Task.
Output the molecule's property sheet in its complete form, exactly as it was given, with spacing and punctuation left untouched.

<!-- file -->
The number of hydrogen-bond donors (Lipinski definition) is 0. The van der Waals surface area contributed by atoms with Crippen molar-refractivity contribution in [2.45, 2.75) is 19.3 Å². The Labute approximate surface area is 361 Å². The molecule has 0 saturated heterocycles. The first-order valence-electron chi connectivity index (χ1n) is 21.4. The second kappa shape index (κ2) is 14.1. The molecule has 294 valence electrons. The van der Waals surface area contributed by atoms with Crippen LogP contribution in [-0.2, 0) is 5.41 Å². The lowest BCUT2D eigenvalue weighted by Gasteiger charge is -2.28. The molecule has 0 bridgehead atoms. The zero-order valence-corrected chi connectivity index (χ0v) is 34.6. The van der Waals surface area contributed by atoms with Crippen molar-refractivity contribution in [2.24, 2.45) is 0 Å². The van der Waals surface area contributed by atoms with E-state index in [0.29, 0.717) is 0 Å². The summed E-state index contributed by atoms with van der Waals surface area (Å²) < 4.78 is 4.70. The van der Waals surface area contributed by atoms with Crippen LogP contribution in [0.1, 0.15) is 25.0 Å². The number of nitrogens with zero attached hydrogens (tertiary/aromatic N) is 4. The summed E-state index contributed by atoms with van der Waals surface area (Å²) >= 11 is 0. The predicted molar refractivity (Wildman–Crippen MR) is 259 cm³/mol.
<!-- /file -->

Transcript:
The number of hydrogen-bond donors (Lipinski definition) is 0. The van der Waals surface area contributed by atoms with Crippen molar-refractivity contribution in [2.45, 2.75) is 19.3 Å². The Labute approximate surface area is 361 Å². The molecule has 0 saturated heterocycles. The first-order valence-electron chi connectivity index (χ1n) is 21.4. The second kappa shape index (κ2) is 14.1. The molecule has 294 valence electrons. The van der Waals surface area contributed by atoms with Crippen LogP contribution in [-0.2, 0) is 5.41 Å². The lowest BCUT2D eigenvalue weighted by Gasteiger charge is -2.28. The molecule has 0 bridgehead atoms. The zero-order valence-corrected chi connectivity index (χ0v) is 34.6. The van der Waals surface area contributed by atoms with Crippen molar-refractivity contribution in [2.24, 2.45) is 0 Å². The van der Waals surface area contributed by atoms with E-state index in [0.29, 0.717) is 0 Å². The summed E-state index contributed by atoms with van der Waals surface area (Å²) < 4.78 is 4.70. The van der Waals surface area contributed by atoms with Crippen LogP contribution in [0.1, 0.15) is 25.0 Å². The number of nitrogens with zero attached hydrogens (tertiary/aromatic N) is 4. The summed E-state index contributed by atoms with van der Waals surface area (Å²) >= 11 is 0. The predicted molar refractivity (Wildman–Crippen MR) is 259 cm³/mol.